‘Tea like my nanna used to drink’

I’ve been drinking Tramtracker tea, by McIver’s Tea and Coffee Merchants, every morning for about 5 months now. I just love it; it’s strong and gutsy and gives me the push out of the door I need.

One morning as I stood staring at the wall waiting for my tea to brew, I thought to myself, ‘just how is this tea so good?’.  I resolved at that moment to find out.

George Orwell’s 11 golden rules for making tea

I recently stumbled across George Orwell’s 1946 gem of an essay, A Nice Cup of Tea.  It’s not surprising that as ‘the 20th century’s best chronicler of English culture’*, Orwell had some strong opinions about this quintessentially English institution.

In his short, humorous essay, George Orwell lists 11 inviolable rules one must follow to create the perfect cup of tea.  For the most part, his dogma stands the test of time.  But, there are a couple of points that are less ‘golden’ and, in my view, quite simply wrong.

George and I go head to head on what does, or does not, create the perfect cuppa.

‘Oh, the Places You’ll Go’: Meeting the tea merchant

This is the first in a series of conversations with modern day tea merchants.  Really, I just want to know why and how people end up in the tea trade – I don’t imagine it’s a choice often offered by careers advisors….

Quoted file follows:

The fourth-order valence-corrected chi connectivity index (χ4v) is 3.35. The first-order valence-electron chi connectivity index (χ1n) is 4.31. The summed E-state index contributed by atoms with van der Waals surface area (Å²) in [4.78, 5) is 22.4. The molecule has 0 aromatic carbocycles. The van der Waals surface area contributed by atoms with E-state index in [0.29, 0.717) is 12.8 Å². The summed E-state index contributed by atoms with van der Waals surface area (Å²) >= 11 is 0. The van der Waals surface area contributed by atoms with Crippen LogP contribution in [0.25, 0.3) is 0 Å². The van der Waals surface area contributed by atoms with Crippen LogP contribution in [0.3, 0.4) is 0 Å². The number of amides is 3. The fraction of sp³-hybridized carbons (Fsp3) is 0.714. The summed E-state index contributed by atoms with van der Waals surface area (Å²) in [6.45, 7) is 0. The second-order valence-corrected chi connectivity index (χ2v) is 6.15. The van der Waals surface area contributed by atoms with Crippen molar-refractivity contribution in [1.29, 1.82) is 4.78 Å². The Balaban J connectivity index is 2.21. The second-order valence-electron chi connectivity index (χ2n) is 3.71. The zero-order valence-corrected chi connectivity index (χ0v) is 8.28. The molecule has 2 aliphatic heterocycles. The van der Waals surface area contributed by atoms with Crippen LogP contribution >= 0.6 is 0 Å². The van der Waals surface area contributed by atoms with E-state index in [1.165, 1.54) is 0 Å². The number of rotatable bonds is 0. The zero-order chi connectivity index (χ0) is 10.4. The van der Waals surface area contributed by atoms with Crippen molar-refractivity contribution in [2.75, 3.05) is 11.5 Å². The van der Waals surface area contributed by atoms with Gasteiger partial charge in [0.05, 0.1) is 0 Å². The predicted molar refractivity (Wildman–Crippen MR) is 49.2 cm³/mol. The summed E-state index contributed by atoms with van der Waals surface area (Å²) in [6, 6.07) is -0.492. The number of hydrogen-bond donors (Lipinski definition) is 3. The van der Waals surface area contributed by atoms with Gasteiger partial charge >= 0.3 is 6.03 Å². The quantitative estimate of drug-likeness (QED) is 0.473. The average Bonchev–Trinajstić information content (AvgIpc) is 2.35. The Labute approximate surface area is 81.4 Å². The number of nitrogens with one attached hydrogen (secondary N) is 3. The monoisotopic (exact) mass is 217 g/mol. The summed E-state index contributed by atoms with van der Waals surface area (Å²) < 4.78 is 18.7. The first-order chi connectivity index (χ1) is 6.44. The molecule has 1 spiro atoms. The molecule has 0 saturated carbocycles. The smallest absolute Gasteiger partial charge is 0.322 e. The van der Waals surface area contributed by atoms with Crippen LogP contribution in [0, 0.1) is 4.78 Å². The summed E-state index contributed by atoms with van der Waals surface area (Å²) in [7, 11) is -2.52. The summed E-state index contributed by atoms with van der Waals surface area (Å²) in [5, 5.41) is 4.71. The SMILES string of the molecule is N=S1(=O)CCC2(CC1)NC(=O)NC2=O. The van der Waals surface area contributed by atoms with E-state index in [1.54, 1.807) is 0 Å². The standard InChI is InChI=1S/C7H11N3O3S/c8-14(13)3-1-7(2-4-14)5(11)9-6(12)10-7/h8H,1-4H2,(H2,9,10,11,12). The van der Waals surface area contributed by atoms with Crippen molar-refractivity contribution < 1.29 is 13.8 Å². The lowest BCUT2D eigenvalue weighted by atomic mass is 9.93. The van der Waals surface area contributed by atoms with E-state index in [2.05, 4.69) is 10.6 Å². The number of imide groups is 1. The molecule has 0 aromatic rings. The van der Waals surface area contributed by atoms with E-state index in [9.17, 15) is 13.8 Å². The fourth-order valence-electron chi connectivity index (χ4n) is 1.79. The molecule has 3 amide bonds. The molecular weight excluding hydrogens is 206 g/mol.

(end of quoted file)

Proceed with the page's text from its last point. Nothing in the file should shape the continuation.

My first chat with a tea entrepreneur is with Andrew Cutcliffe.  As I learn, Andrew’s history as an actor, a hospitality guru and an aficionado of Japan all coalesced to result in the creation of his tea company, Tippity.

OD-ing on tea at the Melbourne Tea Festival

I asked myself a question recently; a question that every human being really ought to ask themselves at least once in their lifetime:  is it possible to drink too much tea? The answer to this essential question is: yes, but only in extenuating circumstances.  An extenuating circumstance might look a little like this.

Recently, I forsook my Sunday morning ritual of porridge and yoga and negotiated weekend public transport to arrive at my very first ever tea festival at 10am, sharp.  At 1.30pm, I staggered from my first ever tea festival, with a belly full of tea and very little else.  My teeth were gritty and coated in tannins, my mouth was dry and I felt strangely jittery. I had spent three and a half hours solidly tasting tea. That is, undoubtedly, an extenuating circumstance. And I loved every minute of it.

For those who’ve never had the pleasure of visiting a tea festival, let me describe it for you.